Public Services > Healthcare

HSCN compliance checks to commence as N3 termination nears

Neil Merrett Published 28 October 2016

Innopsis argues that broad marketplace of both smaller and larger vendors will be a key measure of success for multi-supplier network agreement scheduled to replace outgoing N3 service

 

Interested vendors hoping to support the Health and Social Care Network (HSCN) will start to undertake assessments of whether they can comply with standards for the service over the next two months as it goes to market, according to Michael Bowyer of the Innopsis trade association.

The N3 network, implemented over a decade ago to connect healthcare bodies across England, is due to expire on April 1, 2017. In its place, HSCN is being targeted as a ‘carrier neutral network’ replacement that can serve as a first of its kind model for the wider public sector to follow.

The aim of the new agreement will be to move away from the N3 single supplier model approach by creating a multi-vendor marketplace for more disaggregated network services.

As part of this process, a tender has been launched over the last week for peering exchange services that will serve as a key component of the new network by allowing for interconnection between service providers with the aim of possible use across the wider public sector.  Suppliers have until December 5 to express an interest in the peering exchange agreement.

According to Bowyer, an initial tranche of 14 potential vendors are said to be ready to begin undertaking compliance checks for HSCN, which is seen as one of the largest infrastructure replacements projects of its kind in the last seven years.

Bowyer expressed confidence that the project was “tracking on time” at present, with the launch of a request for information (RFI) expected on October 31.  

“We are currently working under critical timescales, yet things are going to the business plan,” he added.

In replacing N3, Bowyer said work was underway with NHS Digital to put in place a new range of standards, as well as a compliance regime focused on issues such as security.  These standards are anticipated to support wider ambitions in UK health policy such as closer alignment with social care providers as a means to support integrated service provision.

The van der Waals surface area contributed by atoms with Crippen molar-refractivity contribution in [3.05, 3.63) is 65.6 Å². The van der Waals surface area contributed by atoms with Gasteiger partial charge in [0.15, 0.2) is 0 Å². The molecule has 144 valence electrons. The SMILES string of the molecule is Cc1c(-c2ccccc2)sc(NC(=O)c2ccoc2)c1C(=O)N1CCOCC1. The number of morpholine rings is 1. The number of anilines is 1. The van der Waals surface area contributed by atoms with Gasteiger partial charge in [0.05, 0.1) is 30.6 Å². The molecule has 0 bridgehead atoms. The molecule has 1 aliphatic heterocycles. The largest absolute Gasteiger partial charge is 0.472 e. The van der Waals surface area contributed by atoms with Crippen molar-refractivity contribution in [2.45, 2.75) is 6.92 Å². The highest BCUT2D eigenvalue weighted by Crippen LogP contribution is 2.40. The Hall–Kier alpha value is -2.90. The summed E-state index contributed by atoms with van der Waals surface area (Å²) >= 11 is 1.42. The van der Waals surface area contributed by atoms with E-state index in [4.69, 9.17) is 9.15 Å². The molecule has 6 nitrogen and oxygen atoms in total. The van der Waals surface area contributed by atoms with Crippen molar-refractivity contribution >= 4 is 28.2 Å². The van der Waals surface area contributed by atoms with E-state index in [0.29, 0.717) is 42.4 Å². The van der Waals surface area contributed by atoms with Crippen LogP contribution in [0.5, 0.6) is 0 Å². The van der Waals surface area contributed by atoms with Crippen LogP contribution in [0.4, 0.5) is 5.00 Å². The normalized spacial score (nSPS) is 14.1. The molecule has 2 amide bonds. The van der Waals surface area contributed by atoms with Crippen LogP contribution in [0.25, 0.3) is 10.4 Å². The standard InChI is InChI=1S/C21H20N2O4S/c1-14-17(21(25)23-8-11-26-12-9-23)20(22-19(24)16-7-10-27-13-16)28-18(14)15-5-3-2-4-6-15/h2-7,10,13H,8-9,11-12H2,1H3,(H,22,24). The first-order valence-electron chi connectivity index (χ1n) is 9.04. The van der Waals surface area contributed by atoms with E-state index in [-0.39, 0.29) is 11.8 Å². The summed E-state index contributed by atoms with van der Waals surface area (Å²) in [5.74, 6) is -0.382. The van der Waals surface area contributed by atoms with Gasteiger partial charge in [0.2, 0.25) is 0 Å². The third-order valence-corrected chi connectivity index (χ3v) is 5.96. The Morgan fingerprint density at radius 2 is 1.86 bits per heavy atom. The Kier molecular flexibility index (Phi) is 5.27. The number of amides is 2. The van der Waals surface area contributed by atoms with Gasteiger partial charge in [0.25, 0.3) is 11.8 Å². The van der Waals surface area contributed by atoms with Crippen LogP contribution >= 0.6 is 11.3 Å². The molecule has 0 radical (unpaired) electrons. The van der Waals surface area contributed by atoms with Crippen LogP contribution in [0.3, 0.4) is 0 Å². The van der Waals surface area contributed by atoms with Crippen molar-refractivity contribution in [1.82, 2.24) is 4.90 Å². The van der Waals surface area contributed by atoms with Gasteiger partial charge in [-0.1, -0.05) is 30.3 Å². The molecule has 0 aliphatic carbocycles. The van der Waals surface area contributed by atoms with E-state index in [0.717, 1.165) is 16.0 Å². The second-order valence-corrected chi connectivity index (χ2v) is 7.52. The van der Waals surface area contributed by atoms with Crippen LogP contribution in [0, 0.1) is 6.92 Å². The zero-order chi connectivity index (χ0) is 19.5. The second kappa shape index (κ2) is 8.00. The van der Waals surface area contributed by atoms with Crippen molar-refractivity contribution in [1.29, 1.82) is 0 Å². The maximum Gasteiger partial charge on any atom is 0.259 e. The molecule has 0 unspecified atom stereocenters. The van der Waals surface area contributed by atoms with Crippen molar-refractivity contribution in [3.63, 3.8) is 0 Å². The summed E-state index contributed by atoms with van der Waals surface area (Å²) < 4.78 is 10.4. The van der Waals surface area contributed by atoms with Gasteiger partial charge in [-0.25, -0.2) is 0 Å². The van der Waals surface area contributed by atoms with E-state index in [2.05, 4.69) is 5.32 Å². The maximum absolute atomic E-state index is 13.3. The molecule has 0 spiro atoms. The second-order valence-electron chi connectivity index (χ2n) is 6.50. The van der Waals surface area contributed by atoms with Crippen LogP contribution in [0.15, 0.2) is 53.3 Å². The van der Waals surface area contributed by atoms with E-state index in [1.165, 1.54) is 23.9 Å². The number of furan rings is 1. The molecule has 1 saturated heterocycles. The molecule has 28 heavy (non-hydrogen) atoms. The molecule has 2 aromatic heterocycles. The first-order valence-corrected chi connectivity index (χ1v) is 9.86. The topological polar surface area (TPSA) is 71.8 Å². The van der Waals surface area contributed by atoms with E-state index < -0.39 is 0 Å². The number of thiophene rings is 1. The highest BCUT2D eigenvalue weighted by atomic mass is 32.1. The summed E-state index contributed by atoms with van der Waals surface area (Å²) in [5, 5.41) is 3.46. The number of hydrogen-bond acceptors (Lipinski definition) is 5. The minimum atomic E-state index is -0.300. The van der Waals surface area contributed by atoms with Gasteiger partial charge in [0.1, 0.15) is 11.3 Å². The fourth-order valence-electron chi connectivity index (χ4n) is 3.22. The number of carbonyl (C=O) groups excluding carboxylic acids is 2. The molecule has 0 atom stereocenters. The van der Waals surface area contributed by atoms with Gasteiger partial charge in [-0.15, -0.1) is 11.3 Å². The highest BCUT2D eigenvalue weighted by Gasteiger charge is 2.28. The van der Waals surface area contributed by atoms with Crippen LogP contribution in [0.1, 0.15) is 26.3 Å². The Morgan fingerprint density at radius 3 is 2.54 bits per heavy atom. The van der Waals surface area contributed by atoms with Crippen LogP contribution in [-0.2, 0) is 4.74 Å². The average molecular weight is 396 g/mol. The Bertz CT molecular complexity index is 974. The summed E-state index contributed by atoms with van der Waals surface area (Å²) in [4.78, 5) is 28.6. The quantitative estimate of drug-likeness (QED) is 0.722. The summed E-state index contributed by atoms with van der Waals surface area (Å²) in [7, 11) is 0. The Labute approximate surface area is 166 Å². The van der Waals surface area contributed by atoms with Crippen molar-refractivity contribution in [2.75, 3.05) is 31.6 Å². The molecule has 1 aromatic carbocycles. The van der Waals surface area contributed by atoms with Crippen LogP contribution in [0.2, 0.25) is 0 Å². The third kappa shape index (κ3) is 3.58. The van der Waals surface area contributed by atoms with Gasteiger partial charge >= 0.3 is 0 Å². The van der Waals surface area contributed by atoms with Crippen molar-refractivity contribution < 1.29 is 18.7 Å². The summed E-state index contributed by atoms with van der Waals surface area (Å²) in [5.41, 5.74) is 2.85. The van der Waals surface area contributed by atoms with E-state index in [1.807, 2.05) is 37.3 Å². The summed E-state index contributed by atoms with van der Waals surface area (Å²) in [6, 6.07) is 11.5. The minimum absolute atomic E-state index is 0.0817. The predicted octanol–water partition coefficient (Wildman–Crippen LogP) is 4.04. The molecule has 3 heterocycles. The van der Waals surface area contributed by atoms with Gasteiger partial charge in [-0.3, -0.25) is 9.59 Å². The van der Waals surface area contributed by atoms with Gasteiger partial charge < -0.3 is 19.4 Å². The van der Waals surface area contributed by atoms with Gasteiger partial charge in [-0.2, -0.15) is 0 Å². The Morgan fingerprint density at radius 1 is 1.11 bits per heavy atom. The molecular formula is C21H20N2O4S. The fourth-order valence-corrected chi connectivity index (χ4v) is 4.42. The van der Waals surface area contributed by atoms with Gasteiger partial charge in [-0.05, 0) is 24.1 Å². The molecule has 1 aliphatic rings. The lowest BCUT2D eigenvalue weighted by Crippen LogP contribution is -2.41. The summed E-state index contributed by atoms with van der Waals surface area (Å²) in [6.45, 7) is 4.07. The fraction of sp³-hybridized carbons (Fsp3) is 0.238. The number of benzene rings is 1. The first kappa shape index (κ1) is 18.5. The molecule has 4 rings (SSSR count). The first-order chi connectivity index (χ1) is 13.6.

With around six months until the end of the N3 contract, a transition contract is in place to allow for a more gradual transition over to HSCN for healthcare providers that may need to undertake migration that may allow for specific service testing.

Bowyer said that no specific time period or deadline had been set for completing the move away from N3 on to the new network service, with the transition agreement anticipated to last for between two or four years.

“It is not expected that we will need this period of time to transition over to HSCN, but it is there so that system migration can be performed with the legacy network in place,” he said. 

Bowyer added that collaboration with suppliers and users had also been stepped up during the HSCN process, with NHS Digital having hosted seven road show events over the last month.  As part of this focus, the organisation has sought to provide guidance and communicate plans more clearly for the procurement process to replace the N3 network.  

In judging the overall success of HSCN procurement, Bowyer said he believe a key criteria for success would be the mix of both larger, as well as small to medium-sized enterprises (SMEs) working under a more flexible agreement that could better adapt to a changing technological landscape. 

Bowyer expected this to be one of the key differentiators from its previous work around the Public Services Network (PSN) in an attempt to enable more disaggregated contracts.

“PSN wasn’t quite able to level the playing field for vendors in the way we had hoped,” he said.

Related articles:

NHS organisations warned to sort out their post-N3 connectivity

NHS N3 network replacement tender set to launch by early 2016








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